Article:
Written by Ayeni Adekunle, BHM CEO.
It’s usually difficult to discuss ‘consumers’ in generic terms. Because the psychology shifts as you move from one sector to another; from one demographic and psychographic to the other. To undertake a one-size-fits-all journey is to, in Nigerian pop culture parlance, sleep on a bicycle.
But there are exceptions, as demonstrated by the events of the past year. Since the World Health Organisation declared the coronavirus a pandemic on March 11, 2020, every reasonable citizen, consumer if you would, has been preoccupied with staying healthy and alive, embracing virtual work and play, seeking ways to keep earning, prioritizing food and shelter, and owning a collection of masks.
Universities have mostly taken courses online, most jobs have become remote where practicable, music and film entertainment have boomed on apps and TV, football is learning how to create a great experience without live stadium fans, social media use and gaming have grown, even as we have seen a tremendous increase in spousal abuse, mental health issues, anxiety, and other downsides.
It’s the first time in my career I can confidently say most consumers are expected to think and act in related ways, no matter the geography, industry or demography. Family values are high, almost everyone’s showing love and accepting to be loved; many can relate with personal loss; even as jobs are either lost or hanging by the thread. In most cities around the world, fewer and fewer people are sitting in traffic to and fro work, the tubes are empty, malls closed, and no one is hosting a festival.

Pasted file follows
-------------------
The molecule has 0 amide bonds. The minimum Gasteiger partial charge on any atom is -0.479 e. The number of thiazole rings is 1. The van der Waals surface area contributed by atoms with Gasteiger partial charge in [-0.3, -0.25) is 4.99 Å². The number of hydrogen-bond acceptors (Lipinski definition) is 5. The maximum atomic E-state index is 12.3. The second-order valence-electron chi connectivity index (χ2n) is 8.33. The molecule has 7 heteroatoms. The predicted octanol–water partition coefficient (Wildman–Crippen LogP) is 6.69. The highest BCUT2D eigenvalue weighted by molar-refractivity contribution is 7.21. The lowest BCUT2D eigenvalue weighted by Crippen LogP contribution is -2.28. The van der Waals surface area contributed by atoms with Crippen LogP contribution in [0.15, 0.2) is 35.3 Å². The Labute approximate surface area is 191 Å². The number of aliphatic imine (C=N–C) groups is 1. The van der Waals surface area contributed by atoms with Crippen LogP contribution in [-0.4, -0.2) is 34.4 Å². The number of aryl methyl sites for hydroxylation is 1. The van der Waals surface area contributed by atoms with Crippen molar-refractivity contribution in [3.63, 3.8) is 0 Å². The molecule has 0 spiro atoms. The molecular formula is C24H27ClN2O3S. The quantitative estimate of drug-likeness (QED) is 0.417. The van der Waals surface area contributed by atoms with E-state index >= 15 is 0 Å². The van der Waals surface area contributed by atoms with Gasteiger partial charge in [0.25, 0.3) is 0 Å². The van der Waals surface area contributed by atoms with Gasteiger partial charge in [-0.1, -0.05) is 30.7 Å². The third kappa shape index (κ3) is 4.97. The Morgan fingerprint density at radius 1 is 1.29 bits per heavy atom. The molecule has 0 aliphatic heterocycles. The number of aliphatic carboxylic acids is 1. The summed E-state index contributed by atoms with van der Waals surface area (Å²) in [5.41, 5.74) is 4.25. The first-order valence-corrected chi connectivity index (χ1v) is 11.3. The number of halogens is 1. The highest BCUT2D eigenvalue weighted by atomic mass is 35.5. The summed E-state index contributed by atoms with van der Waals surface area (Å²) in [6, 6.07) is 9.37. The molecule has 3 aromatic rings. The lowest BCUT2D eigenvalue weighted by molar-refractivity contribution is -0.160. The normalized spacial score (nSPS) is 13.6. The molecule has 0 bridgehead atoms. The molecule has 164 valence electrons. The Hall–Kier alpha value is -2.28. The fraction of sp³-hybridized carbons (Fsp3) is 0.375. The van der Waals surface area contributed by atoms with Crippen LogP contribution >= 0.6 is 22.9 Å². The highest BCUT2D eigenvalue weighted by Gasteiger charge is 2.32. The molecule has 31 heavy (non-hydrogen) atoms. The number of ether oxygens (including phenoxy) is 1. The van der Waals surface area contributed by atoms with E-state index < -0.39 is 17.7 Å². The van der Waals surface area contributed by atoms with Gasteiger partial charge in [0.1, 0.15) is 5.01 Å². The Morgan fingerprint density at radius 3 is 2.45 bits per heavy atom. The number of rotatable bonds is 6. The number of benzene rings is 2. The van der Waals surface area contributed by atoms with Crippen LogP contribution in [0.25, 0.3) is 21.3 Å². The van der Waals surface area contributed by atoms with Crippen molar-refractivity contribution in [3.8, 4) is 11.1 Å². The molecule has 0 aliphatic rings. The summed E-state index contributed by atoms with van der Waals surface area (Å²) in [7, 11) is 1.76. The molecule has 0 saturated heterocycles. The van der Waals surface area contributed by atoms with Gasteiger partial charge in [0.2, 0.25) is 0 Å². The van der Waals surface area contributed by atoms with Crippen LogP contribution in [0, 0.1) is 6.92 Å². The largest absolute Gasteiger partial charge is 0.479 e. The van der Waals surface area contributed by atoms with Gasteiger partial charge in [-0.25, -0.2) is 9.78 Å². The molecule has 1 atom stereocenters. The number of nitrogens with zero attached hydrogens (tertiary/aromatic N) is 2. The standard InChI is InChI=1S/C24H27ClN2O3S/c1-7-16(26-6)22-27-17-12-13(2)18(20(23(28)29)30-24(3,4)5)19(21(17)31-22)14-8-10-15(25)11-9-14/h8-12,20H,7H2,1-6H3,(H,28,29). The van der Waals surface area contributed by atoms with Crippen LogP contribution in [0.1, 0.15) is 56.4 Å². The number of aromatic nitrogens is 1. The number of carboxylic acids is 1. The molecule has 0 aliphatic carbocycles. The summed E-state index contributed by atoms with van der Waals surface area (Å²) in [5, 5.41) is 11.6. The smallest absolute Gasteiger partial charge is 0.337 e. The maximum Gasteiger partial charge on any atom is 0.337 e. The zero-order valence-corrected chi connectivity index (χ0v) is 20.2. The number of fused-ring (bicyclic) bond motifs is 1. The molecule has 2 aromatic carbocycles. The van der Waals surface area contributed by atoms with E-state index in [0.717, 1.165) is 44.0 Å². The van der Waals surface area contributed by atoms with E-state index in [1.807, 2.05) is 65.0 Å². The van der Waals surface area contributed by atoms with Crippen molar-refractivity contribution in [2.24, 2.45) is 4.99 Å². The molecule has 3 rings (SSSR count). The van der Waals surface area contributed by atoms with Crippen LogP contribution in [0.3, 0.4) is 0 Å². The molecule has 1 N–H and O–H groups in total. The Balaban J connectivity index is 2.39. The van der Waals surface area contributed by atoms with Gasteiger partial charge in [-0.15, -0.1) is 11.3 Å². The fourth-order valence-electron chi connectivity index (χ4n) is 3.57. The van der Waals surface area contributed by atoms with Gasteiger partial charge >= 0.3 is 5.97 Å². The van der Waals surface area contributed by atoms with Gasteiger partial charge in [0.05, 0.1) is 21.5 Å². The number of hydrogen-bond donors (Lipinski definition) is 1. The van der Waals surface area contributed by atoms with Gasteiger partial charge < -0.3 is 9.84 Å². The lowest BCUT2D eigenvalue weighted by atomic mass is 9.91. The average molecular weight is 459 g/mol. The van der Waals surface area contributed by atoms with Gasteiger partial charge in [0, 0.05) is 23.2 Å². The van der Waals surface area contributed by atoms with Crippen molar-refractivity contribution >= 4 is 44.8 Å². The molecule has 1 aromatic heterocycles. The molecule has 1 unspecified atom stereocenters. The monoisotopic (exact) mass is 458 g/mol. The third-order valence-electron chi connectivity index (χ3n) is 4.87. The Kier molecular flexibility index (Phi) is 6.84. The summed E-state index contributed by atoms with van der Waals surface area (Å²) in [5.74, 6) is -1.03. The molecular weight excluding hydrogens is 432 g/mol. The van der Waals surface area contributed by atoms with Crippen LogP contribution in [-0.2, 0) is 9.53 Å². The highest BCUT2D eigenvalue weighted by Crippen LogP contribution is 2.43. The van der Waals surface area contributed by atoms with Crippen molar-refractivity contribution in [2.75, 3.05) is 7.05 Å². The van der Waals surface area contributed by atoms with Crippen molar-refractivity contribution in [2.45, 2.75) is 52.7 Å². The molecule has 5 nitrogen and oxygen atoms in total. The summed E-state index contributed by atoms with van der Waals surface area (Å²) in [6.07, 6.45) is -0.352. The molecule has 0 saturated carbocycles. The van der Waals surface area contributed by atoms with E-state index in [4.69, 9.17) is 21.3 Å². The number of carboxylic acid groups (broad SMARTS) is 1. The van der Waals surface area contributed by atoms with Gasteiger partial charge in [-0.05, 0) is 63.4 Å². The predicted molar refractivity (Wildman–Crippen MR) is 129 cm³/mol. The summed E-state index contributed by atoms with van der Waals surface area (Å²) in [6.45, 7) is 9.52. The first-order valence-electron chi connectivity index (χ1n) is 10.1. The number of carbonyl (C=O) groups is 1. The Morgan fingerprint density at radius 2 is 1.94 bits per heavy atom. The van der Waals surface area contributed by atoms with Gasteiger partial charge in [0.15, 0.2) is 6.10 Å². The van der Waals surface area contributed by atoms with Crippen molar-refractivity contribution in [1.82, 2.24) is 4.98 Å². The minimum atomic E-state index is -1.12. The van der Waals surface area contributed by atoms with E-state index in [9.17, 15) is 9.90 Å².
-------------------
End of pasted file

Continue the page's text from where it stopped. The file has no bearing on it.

So what are consumers doing? Living on their devices mostly. Smartphones, television, tablets, radio, and the people that live inside them. People are spending more time at home, less time traveling or transiting. And those who were late to social media, gaming, series, and virtual meetings have since found their way in.
The vaccine will help, hoping it reaches everyone within 12 to 24 months. But we should not expect post-pandemic behaviour to change drastically.
What then, should we expect?
Well, the pandemic has opened our eyes to what’s really important. Before March 2020, we couldn’t pause for a minute. Now, we’ve seen that it’s actually possible to stop and smell the flowers. More consumers, especially those between the ages of 18 and 45, will prioritize convenience and safety over a lot of things; and they will have no care for organisations that won’t allow them lifestyle and career flexibilities. They’ll be intentional about brands and products too, patronising and advocating only for those whose purpose aligns with their interests.
Who will take their time and money?
We should expect a boom in health and fitness, in technology, spirituality, and entertainment. And the concept of value over brand could become mainstream, seeing many abandon expensive, crowded cities for the outskirts, or small towns. It will be the same for cars and food and education; as consumers practice what the first pandemic in one hundred plus years has taught them.
Brands, organisations, and governments would be wise to enable, even accelerate this, instead of fighting it. And we all should be the better for it.